Wales 18 lost to New Zealand 58
- Match URL
- Sunday, November 5th, 2000
- Russell Smith
- Millennium Stadium (Cardiff)
In 1995 Wales played before a packed 15,000 crowd at the Vetch Field in Swansea with a largely Welsh team. Today they entertained a 17,612 in the magnificent Welsh National Stadium in Cardiff. Whilst many will point to the significance of the empty seats perhaps they should also pause to consider the import of the fact that League was welcomed into the heart of Welsh rugby union. While the Welsh press may choose to pour scorn on league in a manner which no sport should have to endure, there are a growing number of fans across the country who recognise the merits of both codes.
I would like to ask those members of the press, Welsh or otherwise, what is so wrong about a sport looking to enhance its profile and to develop its appeal nationwide? Would they be so eager to criticise, for instance field hockey, were it to stage its games in a similar fashion? Or how about Ice-Hockey, are the Cardiff Red Devils and the Manchester Storm subject to similar press criticism? And of their editors I would like to ask why they are prepared to print the same old tired clichés about rugby league.
The New Zealand side revealed not only exactly why they are ranked second in the world but also why they are so confident that they can claim top spot from the reigning champions Australia. This was an emphatic victory against a below par Welsh team.
Despite the score line NZ coach, Frank Endacott, wasn't happy with his teams performance saying, "I was pleased with result, certainly didn't think we'd win by 40 point. But our ball control was loose and not acceptable. I'm real happy with the result but we can improve on that performance."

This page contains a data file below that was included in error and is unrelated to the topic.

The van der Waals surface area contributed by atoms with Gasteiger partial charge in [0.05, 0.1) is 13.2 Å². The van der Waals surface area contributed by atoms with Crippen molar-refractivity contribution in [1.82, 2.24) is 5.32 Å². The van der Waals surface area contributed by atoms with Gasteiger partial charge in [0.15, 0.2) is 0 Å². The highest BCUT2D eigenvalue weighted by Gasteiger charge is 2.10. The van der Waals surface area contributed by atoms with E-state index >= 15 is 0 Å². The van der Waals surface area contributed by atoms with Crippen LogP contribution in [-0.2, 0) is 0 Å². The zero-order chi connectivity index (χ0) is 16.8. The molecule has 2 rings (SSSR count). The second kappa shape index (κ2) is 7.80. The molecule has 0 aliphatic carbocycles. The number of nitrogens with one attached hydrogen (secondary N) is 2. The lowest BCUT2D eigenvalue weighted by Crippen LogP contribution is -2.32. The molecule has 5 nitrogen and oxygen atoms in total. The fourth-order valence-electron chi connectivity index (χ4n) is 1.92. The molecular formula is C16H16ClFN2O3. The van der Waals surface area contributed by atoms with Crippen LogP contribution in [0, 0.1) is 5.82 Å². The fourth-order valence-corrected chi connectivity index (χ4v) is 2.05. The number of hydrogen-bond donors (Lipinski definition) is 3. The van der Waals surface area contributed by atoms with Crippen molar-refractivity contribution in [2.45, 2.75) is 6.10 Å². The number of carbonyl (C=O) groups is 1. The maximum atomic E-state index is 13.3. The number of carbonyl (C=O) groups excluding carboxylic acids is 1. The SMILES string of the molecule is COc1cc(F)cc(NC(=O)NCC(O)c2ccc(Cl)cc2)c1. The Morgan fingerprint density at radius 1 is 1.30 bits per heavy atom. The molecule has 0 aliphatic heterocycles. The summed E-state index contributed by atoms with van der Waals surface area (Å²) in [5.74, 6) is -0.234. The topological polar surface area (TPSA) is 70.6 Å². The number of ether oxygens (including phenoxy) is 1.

Welsh coach, Clive Griffiths, said, "I'm not too disappointed. It was a gutsy performance in the second half. We just gave too much ball away early on. You can't make mistakes against good sides. They finished so clinically and that really punished us."
With few union converts to bolster the Anglo-Welsh contingent it is difficult to see how this Welsh team can progress. Certainly the RL will need to do some serious development work in the valleys to restore Wales as a force in world rugby league. How they must be regretting blocking Cardiff's Superleague application. For make no mistake, the chickens came home to roost on that shocking decision this Sunday. If Wales is to have a future in rugby league then it needs a boost and it needs it urgently.
Hooker Kieron Cunningham missed the game because of an ankle injury sustained during the Lebanon game at Llanelli. Conscious that his team had already qualified for the final stages Griffiths was keen to ensure that the St Helens star remained fresh. Whether the inclusion of the fiery hooker would have had any significant impact on the final result will never be known. But the early exchanges indicated that, without his magical work around the play the ball, Wales would find it hard to make forward progress against a fired up Kiwi defence.
When Wales prop, David Whittle, failed to play the ball correctly on his own 20 metre line the writing was well and truly on the wall for his team. Mistakes like that get punished in international rugby. Sure enough Stacey Jones broke from the scrum base down the left centre channel, teasing an opening in the Welsh defence, before making a reverse pass inside to winger Vainikolo who scorched in for a fine try. Paul's conversion gave NZ a 6-0 lead after 10 minutes.
Despite some good approach work the Welsh were unable to break through some tough defence and when they did the final pass wouldn't stick. Time and again they made simple errors in their own territory.
Wales came close to scoring on 21 minutes when second rower, Justin Morgan, was tackled on the line. New Zealand responded in great style when Smith latched onto a Jones pass to break 30 metres up the middle of the park before handing on to the supporting Swain. Although Swain was collared by Sullivan inside the 20 metre mark, the ball was moved swiftly to the left and centre Talau was on hand to score out wide. Henry Paul added the extra points to make it 12-0 in favour of NZ.